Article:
How Stress Can Affect Your Mouth (and What to Do about It)

shutterstock_79939270Stress can physically manifest in a variety of ways, causing upset stomach, rapid heartbeat, insomnia, headaches and even acne breakouts (just to name a few). However, did you know that stress can also affect your mouth? What’s more: your dentist may be able to tell you are stressed just by looking at your mouth during a dental exam. Here, Totowa dentist Dr. Jerry Strauss explains a few of the common ways stress can affect your teeth, gums and mouth. 

Canker Sores

Canker sores, or tiny ulcers that develop in the mouth, may be triggered by stress. Studies have shown that students have more canker sores than non-students, and they have fewer canker sores during less-stressful parts of the school year (such as breaks or after graduation).

Gum Disease

Studies have found that stress can play a role in the development of gum (periodontal) disease or worsen existing conditions. If gum disease progresses to a certain point, it can damage the bone supporting the teeth and lead to tooth loss. Gum disease is also a risk factor for heart and lung disease.

Teeth Grinding

Periods of heightened stress and anxiety can cause teeth grinding or clenching (a.k.a., bruxism), which leads to other problems in the mouth, such as worn tooth enamel, tooth fracture and extreme sensitivity. Some people are not even aware that they grind or clench their teeth until the dentist points out that the tips of their teeth appear flat.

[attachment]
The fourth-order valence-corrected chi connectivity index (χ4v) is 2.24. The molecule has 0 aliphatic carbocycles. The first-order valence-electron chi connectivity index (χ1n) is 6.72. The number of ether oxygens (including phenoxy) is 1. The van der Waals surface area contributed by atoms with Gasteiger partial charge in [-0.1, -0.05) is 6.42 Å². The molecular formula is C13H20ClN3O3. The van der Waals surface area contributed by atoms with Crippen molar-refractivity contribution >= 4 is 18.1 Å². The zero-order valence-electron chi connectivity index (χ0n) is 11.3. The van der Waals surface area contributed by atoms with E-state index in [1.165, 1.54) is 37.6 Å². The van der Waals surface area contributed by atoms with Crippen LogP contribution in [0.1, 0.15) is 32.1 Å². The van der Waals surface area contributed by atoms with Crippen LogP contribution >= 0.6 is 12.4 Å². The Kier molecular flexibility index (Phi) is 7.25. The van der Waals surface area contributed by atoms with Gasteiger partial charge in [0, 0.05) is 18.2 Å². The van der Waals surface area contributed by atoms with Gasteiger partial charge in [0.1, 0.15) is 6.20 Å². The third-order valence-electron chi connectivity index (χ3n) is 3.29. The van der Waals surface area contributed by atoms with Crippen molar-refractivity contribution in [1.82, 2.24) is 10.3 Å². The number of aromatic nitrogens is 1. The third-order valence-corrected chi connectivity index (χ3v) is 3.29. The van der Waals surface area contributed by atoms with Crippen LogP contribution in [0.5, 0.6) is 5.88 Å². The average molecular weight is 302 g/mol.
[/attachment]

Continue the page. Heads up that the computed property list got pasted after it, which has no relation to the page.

Problems with the Temporomandibular Joint (TMJ)

Stress can also strain the jaw muscles, injuring the jaw joint (the temporomandibular joint). Or constant teeth grinding can aggravate the TMJ. A problem with the TMJ can cause severe joint pain, headaches/earaches or a clicking or popping noise when opening the mouth.

What You Can Do About Stress-Related Problems in the Mouth

If you notice your tooth enamel looks worn, you have chronic canker sores or your jaw joint hurts, the first thing to do is to see your dentist for an examination. Once you and your dentist have developed a plan of treatment for the problem, you should concentrate on lowering your stress levels. Many people find they can reduce stress through one or more of the following strategies:

  • Yoga
  • Meditation
  • Regular exercise
  • Massage therapy
  • Physical therapy

Make sure you are practicing good oral hygiene habits during this period of time. Don’t neglect your teeth or gums, no matter how high your stress levels may be. Continue to brush twice a day, floss once a day and schedule regular professional cleanings.

For more information about oral hygiene or stress-related problems in the teeth or gums, please contact Dr. Strauss at Aesthetic Dental Care of New Jersey. Call or email us today.


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